With exhaustion came resentment. I resented Sophie for taking my time away from Jessica, for the change that her arrival had brought. Whilst I knew deep down that I did love her, I didn’t feel it. I would sit up feeding her in the night, sobbing and feeling guilty. I had been blessed with a healthy child. I had wanted her and yet now I was struggling to love her. I felt like the world’s worst mother.
In the day, I would put on a brave face, pretend everything was perfect, that of course I was thrilled with my two beautiful girls. And indeed there were moments when it did feel like a reality. But in the night I would sit and cry, convinced I was a bad person, that God would take Jessica away from me because I loved her more than her sister and that I was a terrible mother who didn’t deserve to be blessed with two beautiful children. I felt so utterly alone, unable to confide in anyone for fear of being judged or worse yet, that my children would be taken away from me.
I know now that I had postnatal depression and despite hubby trying to convince me to speak to someone, it took me a long ten months before I finally sought help. I was lucky in that my GP was incredibly understanding as was my health visitor. Nobody told me I was a bad mother. They listened, offered support, offered help. I started having counselling via telephone; the health visitor came regularly for “support visits” giving me a chance to talk about my worries.
Sophie is now 14 months and I can honestly say that I love her every bit as much as her sister. My love for her is very different though – after all, she is a different child and I did not have the same intense experience with her babyhood as I did with Jessica in terms of health concerns. I wish someone had said to me though in those early days that they had felt a similar way because I felt so incredibly alone in how I felt. All I heard were stories of mothers that seemed to bond instantly with second and subsequent babies which made me feel a failure for not feeling the same way. I wish I had realised that seeking help did not mean I had failed as a mother. I would have been spared a lot of time of feeling so bad about myself and perhaps would have sought help sooner.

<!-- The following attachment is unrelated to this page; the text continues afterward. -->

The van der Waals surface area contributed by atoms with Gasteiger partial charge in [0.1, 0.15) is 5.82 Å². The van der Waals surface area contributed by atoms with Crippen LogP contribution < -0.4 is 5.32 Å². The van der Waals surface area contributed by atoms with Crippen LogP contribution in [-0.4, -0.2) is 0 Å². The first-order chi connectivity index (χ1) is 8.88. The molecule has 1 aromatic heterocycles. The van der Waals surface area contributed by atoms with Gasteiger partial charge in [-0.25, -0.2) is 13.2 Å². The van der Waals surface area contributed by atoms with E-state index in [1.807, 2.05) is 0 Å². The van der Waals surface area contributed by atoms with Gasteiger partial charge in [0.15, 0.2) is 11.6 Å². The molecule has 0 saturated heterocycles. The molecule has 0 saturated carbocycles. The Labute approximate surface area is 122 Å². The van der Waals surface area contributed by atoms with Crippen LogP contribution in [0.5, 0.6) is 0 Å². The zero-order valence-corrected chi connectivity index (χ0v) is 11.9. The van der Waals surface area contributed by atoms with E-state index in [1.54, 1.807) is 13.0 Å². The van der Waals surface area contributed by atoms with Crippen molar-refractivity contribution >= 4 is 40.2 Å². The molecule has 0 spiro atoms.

It’s only been in recent months that I have felt able to be honest about my struggles with my second child, particularly with other mums that I encounter in real-life. I’ve thought about sharing my story several times and hesitated to do so, for fear of being judged. But then I remember how alone I felt and I’ve realised that by staying silent, I reinforce the stigma that surrounds postnatal depression.
One of the things that helped me hugely in the days before I finally sought help was discovering the #PNDFamily on Twitter – a community of parents who have also experienced postnatal depression or postpartum psychosis. I finally realised I was not alone and that I needed help, that my struggles were not going to go away if only I ‘just tried harder’. Since then I have regularly joined in with the #PNDHour chat session each Wednesday from 8-9pm and have been very thankful for being part of such a wonderful supportive online community. #PNDHour was originally started a year ago by Rosey, a mum of three who blogs about her experiences of pre- and postnatal depression in order to raise awareness and help provide support and you can find her blog here and more about #PNDHour on the video below:
If you’re reading this and having a similar struggle, I just want to say that it is okay. You will get there. That love will come. Maybe not today, maybe not tomorrow – but it will come. Please don’t feel like you’re a bad mum, or that you’ve failed. You’re not and you haven’t. Parenthood is incredibly hard work at times and everyone needs support. Please don’t struggle on like I did – there is so much support and help available out there and you are not alone.